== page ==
The developing understanding of Human Health and Fitness: 3. The Classical Era.

Roy J. Shephard


This article follows the development of interest in health and fitness, looking at contributions from the Minoan, Greek and Roman cultures. The Minoan era is best known for the institution of bull vaulting, but it also opened up sports for women, and served as an important bridge for the transmission of Egyptian knowledge to Greece. Ceramics suggest that their athletes had superb physiques, but the common people suffered from rickets, scurvy, a stunted stature and a short life expectancy. The most widely recognized contributions of the Greek period were the Hippocratic codification of health professionals and the establishment of inter-city Games such as the Olympiad. The latter competitions were initially amateur and patrician, but quickly became corrupted by the award of major prizes, with the modern problems of age classification, doping, fixing of contests and changes of citizenship. Another important feature of the Classical Era was a transition from Aesculapian mythology towards rational, evidence-based and even molecular medicine under Hippocrates, Pythagoras and Ascelapiades. Calls were made for a balancing of the four body humours through (among other tactics) a matching of exercise to diet, and exercise came to be seen as a useful component of medical therapy. Gymnasia were built across Greece; these offered a new type of education, where academic instruction was leavened and made more effective by regular physical training. There was also a gradual recognition that moderate exercise had greater health value than the massive muscular development typical of heavyweight wrestlers. Both Sparta and Rome placed a strong emphasis upon sport as a means of enhancing fitness for military combat, but many in Rome decried the regimen of the gymnasion, considering it effete and an obstacle to effective martial training. Galen, one of many Greek physicians migrating to Rome, brought the discipline of anatomy to the interpretation of ill health. The introduction of odometers, milestones, the observation of ventilation and accurate pulse counting allowed a monitoring of the intensity of physical training, and initially all male Roman citizens had to maintain adequate fitness for military service. However, the increasing wealth of the Roman Empire was marked by greater leisure; the construction of massive stadia, and frequent public holidays gave the public the option of attending brutal spectator events or relaxing at thermal baths. The resulting deterioration in physical condition and morale probably contributed to the subsequent conquest of the Roman Empire by stronger northern tribes.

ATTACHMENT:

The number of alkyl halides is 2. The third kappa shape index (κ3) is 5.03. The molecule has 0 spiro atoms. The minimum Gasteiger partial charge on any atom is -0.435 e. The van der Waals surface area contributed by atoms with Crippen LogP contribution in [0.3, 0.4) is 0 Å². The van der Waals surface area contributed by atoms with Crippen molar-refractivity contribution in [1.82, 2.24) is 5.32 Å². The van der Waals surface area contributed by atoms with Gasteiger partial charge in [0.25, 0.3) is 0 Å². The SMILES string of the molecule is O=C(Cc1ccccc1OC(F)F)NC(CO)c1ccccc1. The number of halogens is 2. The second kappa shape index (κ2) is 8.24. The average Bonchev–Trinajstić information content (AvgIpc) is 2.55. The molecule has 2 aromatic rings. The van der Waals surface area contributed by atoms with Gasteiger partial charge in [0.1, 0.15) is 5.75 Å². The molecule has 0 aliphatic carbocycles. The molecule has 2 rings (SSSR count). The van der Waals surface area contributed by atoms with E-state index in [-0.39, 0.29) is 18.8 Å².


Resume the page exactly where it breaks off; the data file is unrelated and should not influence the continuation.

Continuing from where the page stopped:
Aesculapius, Galen, Greece, Gymnasia, Hippocrates, Military training, Minoa, Olympica Games, Physical Education, Pythagoras, Recreation, Rome, Spectator events, Sport, Thermal baths

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ISSN: 19206216